Fitness

Explode Your DeadLift

Explode Your DeadLift

Here’s what you need to know…

A new deadlift PR requires a program with a progressive loading scheme that also focuses on becoming more explosive.

This program uses snatch-grip deadlifts, deficit deadlifts, deadlifts from blocks, and conventional deadlifts to train weak points without detraining the specific motor pattern.

Box jumps are performed first before every workout to harness the powerful effects of potentiation and neural recruitment.

For assistance work, choose exercises that address your specific weaknesses.

Deadlift

Nothing beats busting your ass, blowing past sticking points, and hitting a new deadlift PR. This program is designed to do exactly that. This eight-Week plan is for high-level intermediate to advanced level lifters who have a working knowledge of their maximum strength. If you don’t have a good idea of your current max, you’re not ready and you need to lace up your Chucks, train a few months, and then revisit this program.

Submaximal Training

For years I trained with frequent, near maximal intensity sessions. I thought, “How could a strength-minded individual get stronger without pushing intensity above 90% for multiple sets?”

Injuries, plateaus, and frustrating sessions changed this. Training isn’t about putting your body through the most hell possible; it’s about maximum benefit while minimizing risk and making consistent progress.

To that end, I now base training maxes on 95% of competition max, similar to the 5/3/1 philosophy. This is to spare the nervous system, train speed, and decrease injury risk.

Exercise Selection

Exercise variation is difficult to program. Too much variation and you’ll stay weak and puny; too little variation and you’ll plateau, suffer overuse injuries, and smash your head into the wall out of sheer boredom.

This program uses snatch-grip deadlifts, deficit deadlifts, deadlifts from blocks, and conventional deadlifts to train weak points without detraining the specific motor pattern.

Get Fired Up

We’ll use box jumps first to harness the powerful effects of potentiation and neural recruitment. Post-activation potentiation occurs primarily in type 2 fast twitch muscle fibers, so this advanced technique is used to maximize performance of explosive activities like weightlifting and sprinting.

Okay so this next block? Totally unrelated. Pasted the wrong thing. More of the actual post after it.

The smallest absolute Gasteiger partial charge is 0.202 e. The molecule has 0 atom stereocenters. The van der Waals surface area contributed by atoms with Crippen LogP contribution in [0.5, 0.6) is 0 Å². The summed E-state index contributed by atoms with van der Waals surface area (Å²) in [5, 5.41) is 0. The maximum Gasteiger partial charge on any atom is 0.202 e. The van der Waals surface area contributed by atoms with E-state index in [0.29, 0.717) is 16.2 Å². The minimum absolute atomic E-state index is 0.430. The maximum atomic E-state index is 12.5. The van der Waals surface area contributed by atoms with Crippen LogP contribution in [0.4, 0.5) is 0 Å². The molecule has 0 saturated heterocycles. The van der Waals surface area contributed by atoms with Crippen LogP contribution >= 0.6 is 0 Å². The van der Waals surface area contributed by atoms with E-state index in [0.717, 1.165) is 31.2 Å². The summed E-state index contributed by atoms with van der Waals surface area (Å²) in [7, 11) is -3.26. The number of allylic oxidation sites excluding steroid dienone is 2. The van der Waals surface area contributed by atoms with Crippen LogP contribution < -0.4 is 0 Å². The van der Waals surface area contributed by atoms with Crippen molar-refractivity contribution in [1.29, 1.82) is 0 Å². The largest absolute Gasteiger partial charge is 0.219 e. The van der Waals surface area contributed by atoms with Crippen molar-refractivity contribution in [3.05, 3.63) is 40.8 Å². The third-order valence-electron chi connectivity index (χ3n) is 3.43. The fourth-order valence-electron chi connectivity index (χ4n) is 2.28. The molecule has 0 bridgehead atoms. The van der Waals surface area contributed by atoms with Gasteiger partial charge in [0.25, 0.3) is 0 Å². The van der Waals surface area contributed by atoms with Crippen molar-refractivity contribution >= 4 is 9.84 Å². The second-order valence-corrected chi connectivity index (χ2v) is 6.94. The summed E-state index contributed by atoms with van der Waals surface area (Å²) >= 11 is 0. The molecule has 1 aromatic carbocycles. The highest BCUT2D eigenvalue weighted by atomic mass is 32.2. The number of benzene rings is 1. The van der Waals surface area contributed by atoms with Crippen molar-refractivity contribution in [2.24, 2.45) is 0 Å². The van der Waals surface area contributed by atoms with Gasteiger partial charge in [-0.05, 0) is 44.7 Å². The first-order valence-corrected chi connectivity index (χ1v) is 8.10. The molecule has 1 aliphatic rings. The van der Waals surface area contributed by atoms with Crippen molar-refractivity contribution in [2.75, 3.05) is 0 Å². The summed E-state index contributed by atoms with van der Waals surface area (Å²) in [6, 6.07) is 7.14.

With the nervous system primed to fire on all cylinders, you maximize explosive power and speed off the floor, leading to greater recruitment.

Don’t reach for the highest box – no one cares what you’re jumping on. Instead, focus on triple extension and landing flush on the box.

The Program

Note: Remember to base all numbers off your training max, not your actual max.

Week 1

Exercise Sets Reps Load
A Box Jump 3 5 31 in.*
Deadlift from Blocks Warm Up 3-4 30-60%
Take care of dynamic speed work. Lift each rep as if it’s your max. Perform three or four ramping sets @ 30-60%.
B Deadlifts Pull from Blocks (2 inches) 4
3
3
3
80%
85%

* or a suitable but challenging height for your abilities
** per side

Week 2

Exercise Sets Reps Load
A Box Jump 4 5 31 in.
Speed Deadlift Warm Up 3-4 30-60%
Perform three or four ramping sets @ 30-60%.
B Speed Deadlift 5
1
1
3
1
1
1
1*
65%
70%
75%
80%

* Rest 1-2 minutes.

Week 3

Exercise Sets Reps Load
A Box Jumps 3 3 37 in.
Deficit Deadlift Warm Up 3-4 30-60%
Take care of dynamic speed work. Lift each rep as if it’s your max. Perform three or four ramping sets @ 30-60%.
B Deficit Deadlift standing on 1-inch mat 1* 92.5%

* singles up to 92.5%

Week 4

Exercise Sets Reps Load
A Box Jump 5 2 37 in.